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Verbal Behavior

What is Verbal Behavior?

Verbal Behavior, also known as VB, is a method of teaching language that focuses on the idea that a meaning of a word is found in their functions. The term was coined by B.F. Skinner. To teach a child with language delays a meaning of a word, one must first teach its function. As an example, instead of just teaching a word, we must teach them how to functionally apply those words. For example, a child with autism might say the word “toilet” when they see one, but may not be able to say “toilet” when they need to use the bathroom or answer correctly when asked what a toilet is used for. Although VB and Applied Behavior Analysis (ABA) are both derived from philosophies established by Skinner, they use different approaches to teaching language. Some believe that Verbal Behavior Intervention is a good addition to ABA. According to Skinner, language is broken into parts that have different objectives. According to Skinner, the basic verbal parts of language include choices, mands, tacts, and intraverbals. The term ‘mand’ refers to the child demanding or requesting what he desires. This process works as follows: a child says apple when he wants an apple. When he is given an apple, his language is reinforced through receiving the apple. The child is likely to repeat this action with having been positively reinforced, which immediately followed the desired behavior. In essence, the child is taught to use language in a functional way by verbally requesting what he wants and, in turn, receiving what he requested.
With ABA, children are not necessarily taught to verbally request what they want, but to communicate it in some way; whether verbally, signing or gesturing, as an example. In the ABA method of teaching language, children are taught to label or name things. For example, they will learn to say the word “phone” when they see a phone. Since they are not necessarily taught the function of the phone, they may not be able to use this word in a sentence. Since the focus of VB is to teach functional language, it is able to complement the ABA Discrete Trial approach.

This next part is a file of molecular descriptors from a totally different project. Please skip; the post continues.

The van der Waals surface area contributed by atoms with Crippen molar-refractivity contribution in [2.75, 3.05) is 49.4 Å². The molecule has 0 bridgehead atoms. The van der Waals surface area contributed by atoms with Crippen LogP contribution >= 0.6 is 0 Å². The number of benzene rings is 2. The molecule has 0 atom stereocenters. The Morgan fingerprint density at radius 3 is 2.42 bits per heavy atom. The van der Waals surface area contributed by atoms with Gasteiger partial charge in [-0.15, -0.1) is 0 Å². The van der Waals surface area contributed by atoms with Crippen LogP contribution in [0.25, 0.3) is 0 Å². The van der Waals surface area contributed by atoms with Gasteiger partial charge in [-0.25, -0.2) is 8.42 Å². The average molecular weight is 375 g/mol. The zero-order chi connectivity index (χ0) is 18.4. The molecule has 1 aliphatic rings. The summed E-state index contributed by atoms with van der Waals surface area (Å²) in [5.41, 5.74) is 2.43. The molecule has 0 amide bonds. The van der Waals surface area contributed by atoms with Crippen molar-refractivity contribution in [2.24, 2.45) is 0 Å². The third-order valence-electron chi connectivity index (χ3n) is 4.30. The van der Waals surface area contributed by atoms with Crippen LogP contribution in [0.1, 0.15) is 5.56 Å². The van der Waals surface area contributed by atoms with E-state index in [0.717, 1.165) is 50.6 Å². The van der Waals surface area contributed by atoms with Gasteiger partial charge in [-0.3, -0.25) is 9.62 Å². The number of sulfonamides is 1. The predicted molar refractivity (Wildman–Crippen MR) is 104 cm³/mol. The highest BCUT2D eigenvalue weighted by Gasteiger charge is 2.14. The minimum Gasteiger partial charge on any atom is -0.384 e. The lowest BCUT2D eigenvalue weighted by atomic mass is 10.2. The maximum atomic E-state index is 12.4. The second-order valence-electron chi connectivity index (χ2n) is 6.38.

Skills Developed Using Verbal Behavior

The Verbal Behavior intervention works on developing communication skills, including receptive and expressive language across the verbal operants of mand (requesting), tact (labeling), echoes (vocal imitation), and intraverbal (conversational skills). Learning across the operants also includes working on gross and fine motor imitation, textual (writing) and listening (following instructions) skills.

Benefits of Verbal Behavior

Verbal Behavior is a great approach that can be combined with other teaching methods such as Discrete Trial Training (DTT) or Natural Environment Training (NET). In fact, combining the total operants of Verbal Behavior across both DTT and NET may contribute to acquiring a more complete language repertoire (Sundberg & Michael, 2001). Children need the functional skills across the verbal operants to increase verbal behavior, particularly in environments with their peers (Sundberg & Michael, 2001). A child without strong intraverbal skills may not interact appropriately in response to their peers’ verbal behavior, which may weaken further interactions. Verbal behavior also capitalizes on the child’s own motivation, teaching the child to communicate for what he desires. This ability to mand may reduce problematic behavior that functioned as a means for obtaining the desired item.  Copyright © by Special Learning Inc. All right reserved. No part of this article may be reproduced in any manner whatsoever without written permission except in the case of brief quotations embodied in critical articles and reviews. For information, contact Special Learning Inc., at: contact@special-learning.com
Suggested Resources:
Basic Social Expressions Social Story Curriculum Bundle Mand Training Across Modalities: Effective Methods to Teach Functional Communication Building Language for Early Learners Bundle


Parent Waitlist Program


November 02, 2023 | 12pm-1pm PDT

Journey to Independence

Community-based program designed to support families on waitlist

Being an RBT for me was extremely fun because where were you going to find a place where you can be completely silly without having to worry what people thought about you? This was the only job that made me feel like I could make a dramatic difference while being myself.

I also liked to be surrounded by people that had the same goals of wanting to help kids and the teamwork made the job much easier and more enjoyable.

Change and progress was the ultimate goal for our kiddos. The early intervention program was seriously only a miracle because I saw changes in the kiddos that from day one, you wouldn’t even recognize who they were.

Changes from being able to utter 3-4 words where they can only make a syllable from when they started, the behavior decreases in which kiddo that used to engage in 30-40 0 self-harm to only half, learning how to wait during games, table work where they use to swipe and drop to the floor if they had to.

My favorite was when the parents would tell us what amazing progress they were making at home. I used to tear up and felt for these parents so much because it was already difficult for them and now, they can trust and rely on ABA and the therapists knowing their goal was ours.

By Emma Rogers, BA, RBT

Mother Child
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